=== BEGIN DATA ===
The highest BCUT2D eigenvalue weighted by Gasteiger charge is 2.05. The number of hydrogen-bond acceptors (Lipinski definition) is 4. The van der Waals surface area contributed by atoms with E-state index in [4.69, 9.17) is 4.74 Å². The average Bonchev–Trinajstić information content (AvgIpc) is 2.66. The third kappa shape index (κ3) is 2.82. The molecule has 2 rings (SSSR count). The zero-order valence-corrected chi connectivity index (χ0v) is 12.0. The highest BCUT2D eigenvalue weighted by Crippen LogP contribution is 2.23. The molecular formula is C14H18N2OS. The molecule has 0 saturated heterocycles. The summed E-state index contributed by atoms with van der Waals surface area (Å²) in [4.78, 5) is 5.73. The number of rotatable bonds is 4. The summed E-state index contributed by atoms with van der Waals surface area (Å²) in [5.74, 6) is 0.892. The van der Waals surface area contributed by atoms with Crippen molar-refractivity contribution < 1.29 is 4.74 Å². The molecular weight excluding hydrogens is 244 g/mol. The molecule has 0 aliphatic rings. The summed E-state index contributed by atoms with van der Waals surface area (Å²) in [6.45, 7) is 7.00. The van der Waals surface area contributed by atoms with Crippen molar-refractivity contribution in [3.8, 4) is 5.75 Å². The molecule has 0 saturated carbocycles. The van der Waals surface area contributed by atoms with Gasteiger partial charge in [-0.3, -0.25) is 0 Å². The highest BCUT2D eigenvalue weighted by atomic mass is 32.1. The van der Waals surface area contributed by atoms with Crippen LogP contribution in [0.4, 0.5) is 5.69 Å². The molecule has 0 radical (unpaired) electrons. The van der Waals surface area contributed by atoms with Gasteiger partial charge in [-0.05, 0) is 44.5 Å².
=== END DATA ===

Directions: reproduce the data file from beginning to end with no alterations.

The highest BCUT2D eigenvalue weighted by Gasteiger charge is 2.05. The number of hydrogen-bond acceptors (Lipinski definition) is 4. The van der Waals surface area contributed by atoms with E-state index in [4.69, 9.17) is 4.74 Å². The average Bonchev–Trinajstić information content (AvgIpc) is 2.66. The third kappa shape index (κ3) is 2.82. The molecule has 2 rings (SSSR count). The zero-order valence-corrected chi connectivity index (χ0v) is 12.0. The highest BCUT2D eigenvalue weighted by Crippen LogP contribution is 2.23. The molecular formula is C14H18N2OS. The molecule has 0 saturated heterocycles. The summed E-state index contributed by atoms with van der Waals surface area (Å²) in [4.78, 5) is 5.73. The number of rotatable bonds is 4. The summed E-state index contributed by atoms with van der Waals surface area (Å²) in [5.74, 6) is 0.892. The van der Waals surface area contributed by atoms with Crippen molar-refractivity contribution < 1.29 is 4.74 Å². The molecular weight excluding hydrogens is 244 g/mol. The molecule has 0 aliphatic rings. The summed E-state index contributed by atoms with van der Waals surface area (Å²) in [6.45, 7) is 7.00. The van der Waals surface area contributed by atoms with Crippen molar-refractivity contribution in [3.8, 4) is 5.75 Å². The molecule has 0 saturated carbocycles. The van der Waals surface area contributed by atoms with Gasteiger partial charge in [-0.3, -0.25) is 0 Å². The highest BCUT2D eigenvalue weighted by atomic mass is 32.1. The van der Waals surface area contributed by atoms with Crippen LogP contribution in [0.4, 0.5) is 5.69 Å². The molecule has 0 radical (unpaired) electrons. The van der Waals surface area contributed by atoms with Gasteiger partial charge in [-0.05, 0) is 44.5 Å².